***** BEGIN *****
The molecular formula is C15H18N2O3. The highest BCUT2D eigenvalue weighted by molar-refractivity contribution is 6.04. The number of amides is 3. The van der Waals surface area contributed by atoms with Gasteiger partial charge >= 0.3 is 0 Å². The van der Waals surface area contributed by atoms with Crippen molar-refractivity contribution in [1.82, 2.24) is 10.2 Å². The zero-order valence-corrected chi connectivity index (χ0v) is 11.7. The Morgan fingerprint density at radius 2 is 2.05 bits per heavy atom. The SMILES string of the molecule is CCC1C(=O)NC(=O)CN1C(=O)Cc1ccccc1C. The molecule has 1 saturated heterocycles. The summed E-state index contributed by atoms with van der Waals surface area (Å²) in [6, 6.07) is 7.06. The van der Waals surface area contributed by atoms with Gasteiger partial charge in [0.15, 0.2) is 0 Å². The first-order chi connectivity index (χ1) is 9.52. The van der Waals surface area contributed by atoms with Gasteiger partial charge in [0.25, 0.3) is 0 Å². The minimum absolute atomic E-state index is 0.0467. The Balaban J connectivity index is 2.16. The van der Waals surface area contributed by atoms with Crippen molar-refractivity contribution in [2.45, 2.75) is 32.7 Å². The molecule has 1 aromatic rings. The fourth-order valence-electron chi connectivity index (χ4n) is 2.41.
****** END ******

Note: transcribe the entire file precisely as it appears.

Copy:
The molecular formula is C15H18N2O3. The highest BCUT2D eigenvalue weighted by molar-refractivity contribution is 6.04. The number of amides is 3. The van der Waals surface area contributed by atoms with Gasteiger partial charge >= 0.3 is 0 Å². The van der Waals surface area contributed by atoms with Crippen molar-refractivity contribution in [1.82, 2.24) is 10.2 Å². The zero-order valence-corrected chi connectivity index (χ0v) is 11.7. The Morgan fingerprint density at radius 2 is 2.05 bits per heavy atom. The SMILES string of the molecule is CCC1C(=O)NC(=O)CN1C(=O)Cc1ccccc1C. The molecule has 1 saturated heterocycles. The summed E-state index contributed by atoms with van der Waals surface area (Å²) in [6, 6.07) is 7.06. The van der Waals surface area contributed by atoms with Gasteiger partial charge in [0.15, 0.2) is 0 Å². The first-order chi connectivity index (χ1) is 9.52. The van der Waals surface area contributed by atoms with Gasteiger partial charge in [0.25, 0.3) is 0 Å². The minimum absolute atomic E-state index is 0.0467. The Balaban J connectivity index is 2.16. The van der Waals surface area contributed by atoms with Crippen molar-refractivity contribution in [2.45, 2.75) is 32.7 Å². The molecule has 1 aromatic rings. The fourth-order valence-electron chi connectivity index (χ4n) is 2.41.